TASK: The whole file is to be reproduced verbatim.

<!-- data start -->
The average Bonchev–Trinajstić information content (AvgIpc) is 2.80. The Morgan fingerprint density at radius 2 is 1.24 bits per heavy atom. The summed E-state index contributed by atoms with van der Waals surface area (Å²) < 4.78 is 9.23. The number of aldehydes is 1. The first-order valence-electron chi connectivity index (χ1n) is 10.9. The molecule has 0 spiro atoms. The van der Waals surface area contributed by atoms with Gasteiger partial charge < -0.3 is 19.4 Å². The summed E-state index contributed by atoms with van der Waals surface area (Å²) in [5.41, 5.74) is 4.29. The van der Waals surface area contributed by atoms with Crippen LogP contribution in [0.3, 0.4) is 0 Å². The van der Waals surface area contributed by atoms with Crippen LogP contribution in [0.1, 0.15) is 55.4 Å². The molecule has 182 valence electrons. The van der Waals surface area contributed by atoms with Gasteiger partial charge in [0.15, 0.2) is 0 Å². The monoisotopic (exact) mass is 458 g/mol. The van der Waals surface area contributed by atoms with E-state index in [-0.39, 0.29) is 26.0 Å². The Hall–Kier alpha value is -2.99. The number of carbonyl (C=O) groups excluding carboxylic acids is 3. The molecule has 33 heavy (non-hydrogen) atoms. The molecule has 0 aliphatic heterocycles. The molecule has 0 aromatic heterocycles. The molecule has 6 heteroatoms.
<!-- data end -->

The average Bonchev–Trinajstić information content (AvgIpc) is 2.80. The Morgan fingerprint density at radius 2 is 1.24 bits per heavy atom. The summed E-state index contributed by atoms with van der Waals surface area (Å²) < 4.78 is 9.23. The number of aldehydes is 1. The first-order valence-electron chi connectivity index (χ1n) is 10.9. The molecule has 0 spiro atoms. The van der Waals surface area contributed by atoms with Gasteiger partial charge < -0.3 is 19.4 Å². The summed E-state index contributed by atoms with van der Waals surface area (Å²) in [5.41, 5.74) is 4.29. The van der Waals surface area contributed by atoms with Crippen LogP contribution in [0.3, 0.4) is 0 Å². The van der Waals surface area contributed by atoms with Crippen LogP contribution in [0.1, 0.15) is 55.4 Å². The molecule has 182 valence electrons. The van der Waals surface area contributed by atoms with Gasteiger partial charge in [0.15, 0.2) is 0 Å². The monoisotopic (exact) mass is 458 g/mol. The van der Waals surface area contributed by atoms with E-state index in [-0.39, 0.29) is 26.0 Å². The Hall–Kier alpha value is -2.99. The number of carbonyl (C=O) groups excluding carboxylic acids is 3. The molecule has 33 heavy (non-hydrogen) atoms. The molecule has 0 aliphatic heterocycles. The molecule has 0 aromatic heterocycles. The molecule has 6 heteroatoms.